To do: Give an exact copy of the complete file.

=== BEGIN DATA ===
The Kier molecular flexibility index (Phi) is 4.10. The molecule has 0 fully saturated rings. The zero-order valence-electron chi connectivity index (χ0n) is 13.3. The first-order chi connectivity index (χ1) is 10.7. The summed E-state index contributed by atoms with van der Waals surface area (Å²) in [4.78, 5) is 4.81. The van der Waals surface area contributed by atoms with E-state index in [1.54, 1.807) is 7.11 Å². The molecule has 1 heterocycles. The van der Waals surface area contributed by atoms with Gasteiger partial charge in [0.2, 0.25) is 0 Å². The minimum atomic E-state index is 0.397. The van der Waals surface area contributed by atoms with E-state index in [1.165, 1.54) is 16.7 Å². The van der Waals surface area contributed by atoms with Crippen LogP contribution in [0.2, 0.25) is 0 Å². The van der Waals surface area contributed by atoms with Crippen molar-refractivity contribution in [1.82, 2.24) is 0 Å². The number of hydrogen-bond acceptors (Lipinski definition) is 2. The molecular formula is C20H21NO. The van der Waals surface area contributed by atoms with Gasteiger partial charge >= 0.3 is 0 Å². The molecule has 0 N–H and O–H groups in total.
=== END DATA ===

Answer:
The Kier molecular flexibility index (Phi) is 4.10. The molecule has 0 fully saturated rings. The zero-order valence-electron chi connectivity index (χ0n) is 13.3. The first-order chi connectivity index (χ1) is 10.7. The summed E-state index contributed by atoms with van der Waals surface area (Å²) in [4.78, 5) is 4.81. The van der Waals surface area contributed by atoms with E-state index in [1.54, 1.807) is 7.11 Å². The molecule has 1 heterocycles. The van der Waals surface area contributed by atoms with Gasteiger partial charge in [0.2, 0.25) is 0 Å². The minimum atomic E-state index is 0.397. The van der Waals surface area contributed by atoms with E-state index in [1.165, 1.54) is 16.7 Å². The van der Waals surface area contributed by atoms with Crippen LogP contribution in [0.2, 0.25) is 0 Å². The van der Waals surface area contributed by atoms with Crippen molar-refractivity contribution in [1.82, 2.24) is 0 Å². The number of hydrogen-bond acceptors (Lipinski definition) is 2. The molecular formula is C20H21NO. The van der Waals surface area contributed by atoms with Gasteiger partial charge >= 0.3 is 0 Å². The molecule has 0 N–H and O–H groups in total.